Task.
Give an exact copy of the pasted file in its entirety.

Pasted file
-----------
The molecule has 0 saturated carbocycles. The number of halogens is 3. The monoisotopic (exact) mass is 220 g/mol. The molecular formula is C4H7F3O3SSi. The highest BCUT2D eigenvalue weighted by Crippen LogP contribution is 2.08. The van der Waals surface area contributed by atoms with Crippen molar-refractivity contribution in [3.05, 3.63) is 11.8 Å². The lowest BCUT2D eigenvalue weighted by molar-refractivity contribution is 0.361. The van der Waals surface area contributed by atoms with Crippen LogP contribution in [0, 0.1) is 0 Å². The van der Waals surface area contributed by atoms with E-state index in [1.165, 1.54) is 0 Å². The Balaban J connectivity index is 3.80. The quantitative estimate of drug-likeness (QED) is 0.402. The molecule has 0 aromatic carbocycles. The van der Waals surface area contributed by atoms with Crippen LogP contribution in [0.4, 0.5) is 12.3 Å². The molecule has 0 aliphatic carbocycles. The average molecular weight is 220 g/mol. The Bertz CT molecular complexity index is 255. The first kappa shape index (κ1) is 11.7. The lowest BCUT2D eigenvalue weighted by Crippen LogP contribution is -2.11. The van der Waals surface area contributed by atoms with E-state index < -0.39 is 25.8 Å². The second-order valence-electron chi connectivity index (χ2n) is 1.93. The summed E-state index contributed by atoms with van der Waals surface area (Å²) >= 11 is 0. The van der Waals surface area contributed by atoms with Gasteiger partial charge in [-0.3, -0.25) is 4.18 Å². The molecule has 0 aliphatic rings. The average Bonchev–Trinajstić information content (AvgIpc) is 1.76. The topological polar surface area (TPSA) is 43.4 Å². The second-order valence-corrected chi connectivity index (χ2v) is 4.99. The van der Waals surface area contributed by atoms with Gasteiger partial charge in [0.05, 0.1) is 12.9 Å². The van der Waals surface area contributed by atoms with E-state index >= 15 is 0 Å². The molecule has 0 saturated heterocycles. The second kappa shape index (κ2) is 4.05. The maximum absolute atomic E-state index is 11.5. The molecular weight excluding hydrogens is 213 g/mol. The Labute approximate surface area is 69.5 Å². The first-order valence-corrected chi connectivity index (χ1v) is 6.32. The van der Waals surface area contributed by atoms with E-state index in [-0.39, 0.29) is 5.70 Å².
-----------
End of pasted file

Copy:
The molecule has 0 saturated carbocycles. The number of halogens is 3. The monoisotopic (exact) mass is 220 g/mol. The molecular formula is C4H7F3O3SSi. The highest BCUT2D eigenvalue weighted by Crippen LogP contribution is 2.08. The van der Waals surface area contributed by atoms with Crippen molar-refractivity contribution in [3.05, 3.63) is 11.8 Å². The lowest BCUT2D eigenvalue weighted by molar-refractivity contribution is 0.361. The van der Waals surface area contributed by atoms with Crippen LogP contribution in [0, 0.1) is 0 Å². The van der Waals surface area contributed by atoms with E-state index in [1.165, 1.54) is 0 Å². The Balaban J connectivity index is 3.80. The quantitative estimate of drug-likeness (QED) is 0.402. The molecule has 0 aromatic carbocycles. The van der Waals surface area contributed by atoms with Crippen LogP contribution in [0.4, 0.5) is 12.3 Å². The molecule has 0 aliphatic carbocycles. The average molecular weight is 220 g/mol. The Bertz CT molecular complexity index is 255. The first kappa shape index (κ1) is 11.7. The lowest BCUT2D eigenvalue weighted by Crippen LogP contribution is -2.11. The van der Waals surface area contributed by atoms with E-state index < -0.39 is 25.8 Å². The second-order valence-electron chi connectivity index (χ2n) is 1.93. The summed E-state index contributed by atoms with van der Waals surface area (Å²) >= 11 is 0. The van der Waals surface area contributed by atoms with Gasteiger partial charge in [-0.3, -0.25) is 4.18 Å². The molecule has 0 aliphatic rings. The average Bonchev–Trinajstić information content (AvgIpc) is 1.76. The topological polar surface area (TPSA) is 43.4 Å². The second-order valence-corrected chi connectivity index (χ2v) is 4.99. The van der Waals surface area contributed by atoms with Gasteiger partial charge in [0.05, 0.1) is 12.9 Å². The van der Waals surface area contributed by atoms with E-state index >= 15 is 0 Å². The molecule has 0 saturated heterocycles. The second kappa shape index (κ2) is 4.05. The maximum absolute atomic E-state index is 11.5. The molecular weight excluding hydrogens is 213 g/mol. The Labute approximate surface area is 69.5 Å². The first-order valence-corrected chi connectivity index (χ1v) is 6.32. The van der Waals surface area contributed by atoms with E-state index in [-0.39, 0.29) is 5.70 Å².